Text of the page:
A cablecar ride took us above the drizzle and clouds just below the 3,000m summit. We were rewarded with glorious sunshine and amazing views of mountains (Mount Gongga, 200km away, was the highest we could see) peeking out from above the cloud sea.

The Golden Summit

We still had the crap local guide with us (no, Pandas did NOT live at the same time as dinosaurs Jimmy), and so the group consensus was to do our own guiding around the summit and its various temples and statues (Chinglish sign-reading was more informative. And funnier by far). I also got ‘papped’ by a bunch of Chinese tourists who’d clearly never seen a pale-skinned ginger kid before, and had no clue that other, better-looking westerners were available.

Of course, setting out in wind and rain but hitting glorious sunshine above the clouds has it’s disadvantages: littlegingerkid sunburn. My arms have been generating their own heat for the two days since.

We then descended again, to start a full climb (not lazy this time!) from the Wuixangang gate up another part of the mountain. We started hiking along a river with many tourists, passing stalls and a couple more temples. But once the day pilgrims turned back it started getting quieter as we walked through the Jokung monkey zone (Tibetan macaques, for the monkeyologists out there), where the afternoon’s surreal diversion was provided by a guy trying to get a monkey to smoke. No I don’t know either (and the photo didn’t come out).

At the far side of the monkey area, we started the climb (1200 steps. Clearly advertised as such, though I did see two ladies attempting it in foolishly high heels!) to Hongchungping Monastery. By this time the famous Hongchungping drizzle and mists had set in and, given the close forest cover, you couldn’t see much beyond the slippery concrete ahead.

At the top was the monastery, built in 1782. Everything was wooden, creaky, damp and fiendishly cold, but we had beautiful surroundings, amazing tranquillity and even electric blankets (a luxury. Which I subsequently found was never to be repeated across the whole trip) to warm us up after the freezing cold showers.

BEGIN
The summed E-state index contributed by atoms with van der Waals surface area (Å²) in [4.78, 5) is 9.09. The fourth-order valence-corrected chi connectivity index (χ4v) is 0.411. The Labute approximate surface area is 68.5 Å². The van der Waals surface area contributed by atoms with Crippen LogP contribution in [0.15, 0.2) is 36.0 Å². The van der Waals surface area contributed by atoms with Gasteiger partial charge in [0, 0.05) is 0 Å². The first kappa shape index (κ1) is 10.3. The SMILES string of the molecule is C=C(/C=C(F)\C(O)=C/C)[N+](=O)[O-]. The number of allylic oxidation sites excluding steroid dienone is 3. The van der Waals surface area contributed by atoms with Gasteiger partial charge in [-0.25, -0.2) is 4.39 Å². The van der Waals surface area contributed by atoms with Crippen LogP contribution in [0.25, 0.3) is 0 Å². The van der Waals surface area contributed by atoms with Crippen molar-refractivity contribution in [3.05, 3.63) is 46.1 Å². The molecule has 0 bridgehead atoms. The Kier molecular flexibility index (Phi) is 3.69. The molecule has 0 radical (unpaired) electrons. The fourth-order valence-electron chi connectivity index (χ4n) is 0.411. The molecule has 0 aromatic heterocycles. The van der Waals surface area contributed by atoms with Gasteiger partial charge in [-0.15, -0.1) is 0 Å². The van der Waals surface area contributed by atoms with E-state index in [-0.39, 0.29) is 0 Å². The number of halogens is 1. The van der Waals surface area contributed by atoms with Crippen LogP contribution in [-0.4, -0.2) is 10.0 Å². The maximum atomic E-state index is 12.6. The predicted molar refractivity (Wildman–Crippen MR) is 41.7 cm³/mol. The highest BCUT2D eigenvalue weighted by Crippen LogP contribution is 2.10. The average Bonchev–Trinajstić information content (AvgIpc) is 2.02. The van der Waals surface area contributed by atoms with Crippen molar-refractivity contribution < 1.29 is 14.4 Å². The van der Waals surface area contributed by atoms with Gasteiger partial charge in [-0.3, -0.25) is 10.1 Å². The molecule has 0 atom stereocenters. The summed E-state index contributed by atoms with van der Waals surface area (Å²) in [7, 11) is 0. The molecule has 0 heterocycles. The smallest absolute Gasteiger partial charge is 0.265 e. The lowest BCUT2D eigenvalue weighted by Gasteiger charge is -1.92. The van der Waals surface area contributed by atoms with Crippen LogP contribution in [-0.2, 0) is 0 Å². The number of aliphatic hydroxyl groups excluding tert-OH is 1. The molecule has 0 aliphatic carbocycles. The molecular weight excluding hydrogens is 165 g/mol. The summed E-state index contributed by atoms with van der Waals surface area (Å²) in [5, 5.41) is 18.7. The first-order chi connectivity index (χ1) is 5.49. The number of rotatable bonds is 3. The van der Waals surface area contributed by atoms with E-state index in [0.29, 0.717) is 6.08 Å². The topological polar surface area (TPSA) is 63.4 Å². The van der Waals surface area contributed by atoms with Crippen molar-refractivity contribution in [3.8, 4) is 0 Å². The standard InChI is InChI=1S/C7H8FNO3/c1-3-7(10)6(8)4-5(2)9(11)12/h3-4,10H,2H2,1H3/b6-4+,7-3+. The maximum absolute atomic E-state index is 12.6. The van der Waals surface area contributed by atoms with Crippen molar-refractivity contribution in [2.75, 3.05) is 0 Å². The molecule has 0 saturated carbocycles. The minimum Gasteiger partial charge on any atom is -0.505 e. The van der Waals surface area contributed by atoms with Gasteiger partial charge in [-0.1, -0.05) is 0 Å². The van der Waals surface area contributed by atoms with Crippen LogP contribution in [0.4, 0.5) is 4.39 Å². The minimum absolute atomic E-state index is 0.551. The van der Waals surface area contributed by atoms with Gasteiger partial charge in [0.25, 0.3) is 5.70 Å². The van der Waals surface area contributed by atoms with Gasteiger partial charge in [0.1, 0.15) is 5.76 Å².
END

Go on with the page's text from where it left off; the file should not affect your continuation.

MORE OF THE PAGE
A hundred or so steps below the monastery we also had hot (both temperature and Sichuan spice) food courtesy of Betty, the indomitable proprietress of the Hard Wok Cafe.

The legendary Hard Wok Cafe

The next morning we breakfasted with Betty (surely she is the stuff of traveller legend…there were certainly many messages from happy customers on the walls) then started our descent down the steps, back through the Swiss Family Robinson-esque walkways of the Jokung monkey zone, eventually returning to the Bauguo temple.

Peaceful valley scene

Everyone else opted to get out of the incessant rain and take a trip to the health spa, but I decided to carry on hiking and exploring. I walked about another ten miles, visiting the Laofeng Nunnery and the Fuhu Temple

Fuhu was lovely from the outside, right up until I headed into an auxiliary temple called the Albert Hall. Inside were several many-headed goddesses and hundreds of golden buddhas whose eyes followed you all around the maze-like room. A a lot of them had very strange faces, a few were doing Nazi salutes and one seemed to be eating his babies!

All in all a really creepy place. I managed to go the wrong way out, stumbling upon a strange, semi-hidden compound with massive satellite dishes. By this point my sci-fi influenced and insomnia-addled brain had gone into overdrive, and I thought I was in some kind of Jackie-Chan-baddies-meets-Bond-villain’s lair, with an annexed (Doctor Who) Cyborg Industries farm for mechanoid generation. I couldn’t get out of there fast enough, and may have run until my path was blocked by tree fellers just short of Chunyang Palace!

(I’m writing this having travelled back to Chengdu for the night. We leave to fly to Lhasa early in the morning. I can’t wait!!)